George Perez, shown in a 2006 photo, was fired in 2011 after 11 years as Cudahy’s… (Gina Ferazzi/Los Angeles…)
The former city manager of Cudahy, who worked his way from janitor to the top of the municipal ladder, appears to have improperly given himself annual cost-of-living raises meant for rank-and-file workers, according to city records.
George Perez, who was fired in 2011 after 11 years on the job, had a contract that guaranteed an 8% annual raise. He also received 12 weeks of vacation each year and sick time that he could cash in.
But city records show that for many years, he also took an additional cost-of-living increase of 2% to 3.5%.
There is no record that the City Council approved Perez's cost-of-living increases, according to Hector Rodriguez, Cudahy's current city manager.
"If he is receiving additional compensation not authorized by the council or law, we'd certainly want to take a look at it," said David Demerjian, head of the Los Angeles County district attorney's Public Integrity Division. "If he has this written contract, that certainly should be the entirety of his compensation."
Perez, whose final annual paycheck was $186,000, is suing the small, working-class city in southeast Los Angeles, saying that he is owed 18 months in severance pay.
Perez's attorney, Stanley L. Friedman, said his client told him he received cost-of-living raises of 1% to 1.5% a year that the council approved.
"That would be troubling if he raised his own salary," Friedman said.
The city manager's position is not covered in the memorandum of understanding between the city and the Cudahy Miscellaneous Employees' Assn., which outlines cost-of-living raises for civic workers.
Perez, who was fired without explanation by the council, also earned $23,500 as a director of a private company that provides water to Cudahy, raising questions of conflict of interest. In the dual roles, Perez was both seller and buyer — setting rates for the water that was sold to the city, and then advising the city on buying it.
The Times previously reported that under Perez, the densely packed city missed a chance to expand one of its few parks by failing to account for $250,000 it received from a state parks grant. The state demanded that the money be returned, and the deadline expired for the full $2.5 million the city was supposed to receive.
Assemblyman Ricardo Lara (D-Bell Gardens) saved the project in 2011 with an extension.
Mayor Josue Barrios, who was elected to the council in 2009, said he was unaware the former city manager was receiving the extra cost-of-living increases. The other four councilmen, all longtime members of the panel, did not return phone calls or emails seeking comment.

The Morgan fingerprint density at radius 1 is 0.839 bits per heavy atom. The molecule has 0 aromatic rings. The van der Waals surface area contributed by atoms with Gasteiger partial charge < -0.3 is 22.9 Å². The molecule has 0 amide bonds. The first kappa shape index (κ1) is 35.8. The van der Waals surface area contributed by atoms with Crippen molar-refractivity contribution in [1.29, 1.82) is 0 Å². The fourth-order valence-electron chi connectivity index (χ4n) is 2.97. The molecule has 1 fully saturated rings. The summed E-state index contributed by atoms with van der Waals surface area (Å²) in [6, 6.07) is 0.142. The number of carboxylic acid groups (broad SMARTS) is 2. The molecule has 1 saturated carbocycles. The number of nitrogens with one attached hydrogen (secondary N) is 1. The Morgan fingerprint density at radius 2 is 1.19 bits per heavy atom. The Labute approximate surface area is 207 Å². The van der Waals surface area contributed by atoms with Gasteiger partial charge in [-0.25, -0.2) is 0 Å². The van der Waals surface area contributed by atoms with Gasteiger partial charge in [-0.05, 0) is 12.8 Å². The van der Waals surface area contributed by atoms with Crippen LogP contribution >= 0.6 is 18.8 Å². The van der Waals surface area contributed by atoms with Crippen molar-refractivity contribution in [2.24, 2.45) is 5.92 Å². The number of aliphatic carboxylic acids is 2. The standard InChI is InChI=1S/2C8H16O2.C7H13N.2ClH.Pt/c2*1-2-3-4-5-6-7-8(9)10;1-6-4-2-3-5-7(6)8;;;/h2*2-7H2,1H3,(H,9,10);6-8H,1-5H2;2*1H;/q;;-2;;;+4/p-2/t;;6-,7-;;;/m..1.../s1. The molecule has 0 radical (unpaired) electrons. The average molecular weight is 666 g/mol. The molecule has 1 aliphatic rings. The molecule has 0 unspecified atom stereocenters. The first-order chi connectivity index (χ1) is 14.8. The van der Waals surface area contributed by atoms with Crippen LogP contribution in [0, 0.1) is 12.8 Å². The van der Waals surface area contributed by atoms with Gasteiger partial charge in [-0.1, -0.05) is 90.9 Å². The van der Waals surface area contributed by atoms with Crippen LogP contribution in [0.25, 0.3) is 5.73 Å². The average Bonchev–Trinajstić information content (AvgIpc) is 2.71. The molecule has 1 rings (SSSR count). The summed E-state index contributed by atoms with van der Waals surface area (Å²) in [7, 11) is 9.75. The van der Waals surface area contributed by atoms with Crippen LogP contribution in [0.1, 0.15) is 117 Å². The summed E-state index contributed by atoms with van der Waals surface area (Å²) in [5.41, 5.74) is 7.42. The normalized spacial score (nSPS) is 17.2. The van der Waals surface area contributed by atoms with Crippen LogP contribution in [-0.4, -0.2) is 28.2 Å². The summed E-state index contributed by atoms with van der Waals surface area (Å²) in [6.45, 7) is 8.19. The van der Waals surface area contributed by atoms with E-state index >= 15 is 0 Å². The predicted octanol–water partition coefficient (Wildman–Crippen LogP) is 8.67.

Perez, who was a city janitor before he was elected to the council in 1994, was appointed city manager in 2000 at an income of $88,892 annually, with a yearly raise equivalent to the increase in the consumer price index.
His subsequent contract stipulated that he would receive an annual raise equivalent to the CPI increase or 8%, whichever was greater. His salary, which became effective April 16, 2003, was $100,286 per year.
Perez received a 2% cost-of-living increase 21/2 months later, according to records reviewed by The Times.
For the next five years, Perez received an 8% increase each April, and a cost-of-living raise of 2% to 3.5% three months later.
In October 2008, he signed another five-year contract, starting at $172,548, with similar terms.
Although the new contract specified that he was to receive his raise each October, city records show he received his 8% salary increase in April 2009, six months early.
Friedman, Perez's attorney, said his client didn't take his last raises because of the city's poor financial condition. Cudahy is one of Los Angeles County's poorest cities.
While researching a records request from The Times, Cudahy's new city manager and city attorney said they discovered that the city's records were in disarray.
They found draft council meeting minutes for 2003 and 2008 that were never approved and audio recordings of meetings for 2005 and 2006 that had not been transcribed. The draft minutes do not mention any cost-of-living increase for Perez. Neither do the minutes for the years the City Council formally approved minutes.
"We're appalled," said Richard Padilla, the assistant city attorney.
Larry Galvan, the longtime city clerk, blamed city staff for throwing away documents he kept in his office. Galvan was suspended by the city in 2011 at the same time Perez was fired. He later filed for retirement.
Asked why the tapes of the council meetings weren't transcribed, he replied, "I decided not to."
Galvan claimed that as long as the meetings were taped, there was no need for minutes. Galvan hung up during an interview.
Municipal government experts said they were surprised that the city had failed to produce minutes for so many meetings. Such minutes provide a record of council actions.
Michael Jenkins, an adjunct professor of law at USC who serves as city attorney for several Los Angeles County cities, said the state government code has been interpreted to mean that cities must keep minutes.
"You have to have some written record of what happened at meetings, even if it's just who made a motion, who seconded it and what the vote was," he said.